Ubuntu fails the Granny Test
… Ubuntu works best at handling ordinary day-to-day applications that don’t require a particular operating system to work well, whereas Vista is more polished, and contains a number of convenient features that most of us can’t live without. In short, although getting close, Ubuntu doesn’t yet pass what Serdar calls “the Granny test,” of being easy enough to use to pass muster with the general population.
After installing Ubuntu on my desktop PC and toying with it for a week, I still find myself booting back to Windows not only because all of the apps that I use only runs on XP but because all of the newer hardwares that I plug into the system just basically works with it without me lifting a single finger (or something close to that).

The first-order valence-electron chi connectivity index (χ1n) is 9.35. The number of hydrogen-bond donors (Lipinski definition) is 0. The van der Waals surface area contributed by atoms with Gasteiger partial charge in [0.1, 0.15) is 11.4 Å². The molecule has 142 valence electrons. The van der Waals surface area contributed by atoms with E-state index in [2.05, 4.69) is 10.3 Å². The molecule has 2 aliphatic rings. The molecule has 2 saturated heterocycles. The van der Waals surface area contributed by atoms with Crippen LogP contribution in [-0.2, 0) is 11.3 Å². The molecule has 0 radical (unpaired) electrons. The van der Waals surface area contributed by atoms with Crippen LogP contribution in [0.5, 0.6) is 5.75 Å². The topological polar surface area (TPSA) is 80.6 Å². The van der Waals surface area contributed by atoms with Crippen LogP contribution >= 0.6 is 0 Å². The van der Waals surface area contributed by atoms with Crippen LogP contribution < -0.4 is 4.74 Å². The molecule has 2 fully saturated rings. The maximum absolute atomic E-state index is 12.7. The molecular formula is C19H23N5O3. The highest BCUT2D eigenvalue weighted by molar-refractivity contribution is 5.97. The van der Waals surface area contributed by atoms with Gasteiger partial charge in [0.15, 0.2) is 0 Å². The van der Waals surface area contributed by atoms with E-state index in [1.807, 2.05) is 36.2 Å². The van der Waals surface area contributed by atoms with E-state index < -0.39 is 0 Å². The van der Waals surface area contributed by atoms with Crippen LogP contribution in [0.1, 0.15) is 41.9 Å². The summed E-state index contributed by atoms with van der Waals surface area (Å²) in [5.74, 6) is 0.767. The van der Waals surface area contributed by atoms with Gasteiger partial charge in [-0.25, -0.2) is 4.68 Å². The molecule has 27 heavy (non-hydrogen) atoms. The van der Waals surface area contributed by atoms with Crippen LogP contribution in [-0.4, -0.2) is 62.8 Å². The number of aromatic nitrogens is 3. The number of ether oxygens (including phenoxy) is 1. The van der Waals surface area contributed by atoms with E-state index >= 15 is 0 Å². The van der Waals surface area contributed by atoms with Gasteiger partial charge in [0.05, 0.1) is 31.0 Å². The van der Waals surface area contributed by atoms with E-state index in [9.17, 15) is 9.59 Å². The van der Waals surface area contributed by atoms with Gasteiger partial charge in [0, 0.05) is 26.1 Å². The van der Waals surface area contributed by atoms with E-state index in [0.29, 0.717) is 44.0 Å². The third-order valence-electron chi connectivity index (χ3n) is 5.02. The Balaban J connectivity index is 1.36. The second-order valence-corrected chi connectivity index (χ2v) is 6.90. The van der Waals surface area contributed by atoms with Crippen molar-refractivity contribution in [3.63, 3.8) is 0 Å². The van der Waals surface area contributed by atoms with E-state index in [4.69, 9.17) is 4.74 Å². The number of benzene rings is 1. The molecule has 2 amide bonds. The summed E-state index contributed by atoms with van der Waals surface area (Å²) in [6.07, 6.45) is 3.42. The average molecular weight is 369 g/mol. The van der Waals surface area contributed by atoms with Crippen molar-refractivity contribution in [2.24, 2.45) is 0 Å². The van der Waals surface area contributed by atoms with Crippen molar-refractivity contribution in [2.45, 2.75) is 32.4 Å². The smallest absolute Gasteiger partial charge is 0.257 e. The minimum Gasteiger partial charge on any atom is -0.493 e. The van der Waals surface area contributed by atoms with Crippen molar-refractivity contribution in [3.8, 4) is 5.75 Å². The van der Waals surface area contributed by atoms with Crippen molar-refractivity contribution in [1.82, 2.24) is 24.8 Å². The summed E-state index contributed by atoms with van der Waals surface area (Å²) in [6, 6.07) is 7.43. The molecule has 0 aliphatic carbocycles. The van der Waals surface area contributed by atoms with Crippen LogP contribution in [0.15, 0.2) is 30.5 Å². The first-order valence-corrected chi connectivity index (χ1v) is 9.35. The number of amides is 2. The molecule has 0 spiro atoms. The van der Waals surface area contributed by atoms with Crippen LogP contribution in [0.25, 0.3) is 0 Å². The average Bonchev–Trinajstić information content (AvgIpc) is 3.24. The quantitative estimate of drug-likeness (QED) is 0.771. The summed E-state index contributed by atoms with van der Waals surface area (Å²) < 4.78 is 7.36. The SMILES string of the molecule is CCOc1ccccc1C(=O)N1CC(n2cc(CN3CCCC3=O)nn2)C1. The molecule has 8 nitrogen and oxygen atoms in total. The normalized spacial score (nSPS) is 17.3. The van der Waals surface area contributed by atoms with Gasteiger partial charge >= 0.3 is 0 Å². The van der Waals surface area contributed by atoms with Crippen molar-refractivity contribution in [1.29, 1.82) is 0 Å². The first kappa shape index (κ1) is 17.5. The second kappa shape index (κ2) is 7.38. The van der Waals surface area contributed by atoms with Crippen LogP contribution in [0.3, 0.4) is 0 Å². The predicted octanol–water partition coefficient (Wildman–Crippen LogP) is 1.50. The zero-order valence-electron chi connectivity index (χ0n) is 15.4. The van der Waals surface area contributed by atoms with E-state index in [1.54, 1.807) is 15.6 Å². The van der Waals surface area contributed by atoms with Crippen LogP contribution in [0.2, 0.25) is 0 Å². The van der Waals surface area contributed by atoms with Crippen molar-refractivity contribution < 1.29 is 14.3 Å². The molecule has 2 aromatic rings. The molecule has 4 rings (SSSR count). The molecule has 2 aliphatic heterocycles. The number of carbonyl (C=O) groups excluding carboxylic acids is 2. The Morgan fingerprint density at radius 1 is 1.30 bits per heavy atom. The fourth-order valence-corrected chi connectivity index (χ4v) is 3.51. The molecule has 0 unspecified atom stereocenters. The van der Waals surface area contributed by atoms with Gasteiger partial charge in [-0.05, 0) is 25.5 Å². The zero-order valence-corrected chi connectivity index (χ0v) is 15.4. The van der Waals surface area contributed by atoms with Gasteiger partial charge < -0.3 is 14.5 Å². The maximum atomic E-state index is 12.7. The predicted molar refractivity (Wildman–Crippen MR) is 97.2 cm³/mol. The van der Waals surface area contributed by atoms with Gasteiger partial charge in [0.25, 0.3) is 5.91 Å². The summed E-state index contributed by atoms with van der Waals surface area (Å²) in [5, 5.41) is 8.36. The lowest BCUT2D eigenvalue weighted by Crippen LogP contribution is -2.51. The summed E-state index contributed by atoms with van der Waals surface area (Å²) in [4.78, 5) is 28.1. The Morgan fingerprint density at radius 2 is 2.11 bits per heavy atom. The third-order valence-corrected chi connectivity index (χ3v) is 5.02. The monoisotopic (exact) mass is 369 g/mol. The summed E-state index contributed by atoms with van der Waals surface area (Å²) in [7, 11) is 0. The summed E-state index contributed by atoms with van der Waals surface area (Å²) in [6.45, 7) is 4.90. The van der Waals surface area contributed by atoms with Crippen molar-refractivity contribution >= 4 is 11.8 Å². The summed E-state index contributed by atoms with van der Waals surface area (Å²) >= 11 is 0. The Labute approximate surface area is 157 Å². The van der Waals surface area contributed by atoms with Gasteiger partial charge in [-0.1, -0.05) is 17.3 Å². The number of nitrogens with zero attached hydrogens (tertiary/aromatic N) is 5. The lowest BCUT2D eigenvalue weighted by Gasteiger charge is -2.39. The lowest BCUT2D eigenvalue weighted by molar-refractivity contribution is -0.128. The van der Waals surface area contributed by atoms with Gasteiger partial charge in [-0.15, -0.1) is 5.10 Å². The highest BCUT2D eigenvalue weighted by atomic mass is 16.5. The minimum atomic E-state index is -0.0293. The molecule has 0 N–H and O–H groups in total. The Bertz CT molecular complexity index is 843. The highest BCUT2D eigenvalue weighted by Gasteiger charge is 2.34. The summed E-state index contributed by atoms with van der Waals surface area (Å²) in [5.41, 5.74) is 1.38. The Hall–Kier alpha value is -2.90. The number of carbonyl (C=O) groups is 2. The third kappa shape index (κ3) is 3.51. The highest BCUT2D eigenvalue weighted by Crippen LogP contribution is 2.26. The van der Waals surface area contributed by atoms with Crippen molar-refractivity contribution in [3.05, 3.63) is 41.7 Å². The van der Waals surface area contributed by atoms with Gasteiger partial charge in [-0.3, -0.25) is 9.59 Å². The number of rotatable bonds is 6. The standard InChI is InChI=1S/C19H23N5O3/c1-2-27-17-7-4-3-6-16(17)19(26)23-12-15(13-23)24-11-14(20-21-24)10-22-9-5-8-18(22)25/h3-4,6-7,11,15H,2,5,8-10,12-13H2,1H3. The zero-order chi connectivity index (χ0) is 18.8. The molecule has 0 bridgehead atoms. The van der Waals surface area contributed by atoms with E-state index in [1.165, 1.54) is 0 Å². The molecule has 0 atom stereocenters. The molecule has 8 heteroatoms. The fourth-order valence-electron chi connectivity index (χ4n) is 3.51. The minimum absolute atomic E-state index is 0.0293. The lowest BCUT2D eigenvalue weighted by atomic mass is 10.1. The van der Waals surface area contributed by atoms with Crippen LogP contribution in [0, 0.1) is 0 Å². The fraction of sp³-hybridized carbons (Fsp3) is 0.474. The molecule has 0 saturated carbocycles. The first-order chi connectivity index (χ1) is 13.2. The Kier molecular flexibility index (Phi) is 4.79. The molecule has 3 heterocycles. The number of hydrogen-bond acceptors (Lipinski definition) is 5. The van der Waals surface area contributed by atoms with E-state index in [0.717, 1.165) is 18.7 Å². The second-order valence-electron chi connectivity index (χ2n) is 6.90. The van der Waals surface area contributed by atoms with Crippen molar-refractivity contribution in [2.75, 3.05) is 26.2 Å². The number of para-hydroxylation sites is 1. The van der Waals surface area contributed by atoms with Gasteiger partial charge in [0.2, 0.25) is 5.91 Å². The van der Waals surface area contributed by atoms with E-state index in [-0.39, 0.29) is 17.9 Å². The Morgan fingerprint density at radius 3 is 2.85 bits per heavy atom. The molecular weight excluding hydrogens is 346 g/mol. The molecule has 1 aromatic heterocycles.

But there’s at least as much about Ubuntu that I find disheartening or frustrating. There are still too many places where you have to drop to a command line and type in a fairly unintuitive set of commands to get something done, or edit a config file, or — worst of all — download and compile source code. For a beginner, this last is the kiss of death, because if compiling code fails, a beginner will almost certainly have no idea what to do next.
Maybe someday, after a few more major versions, Ubuntu will get there and finally pass that Granny test.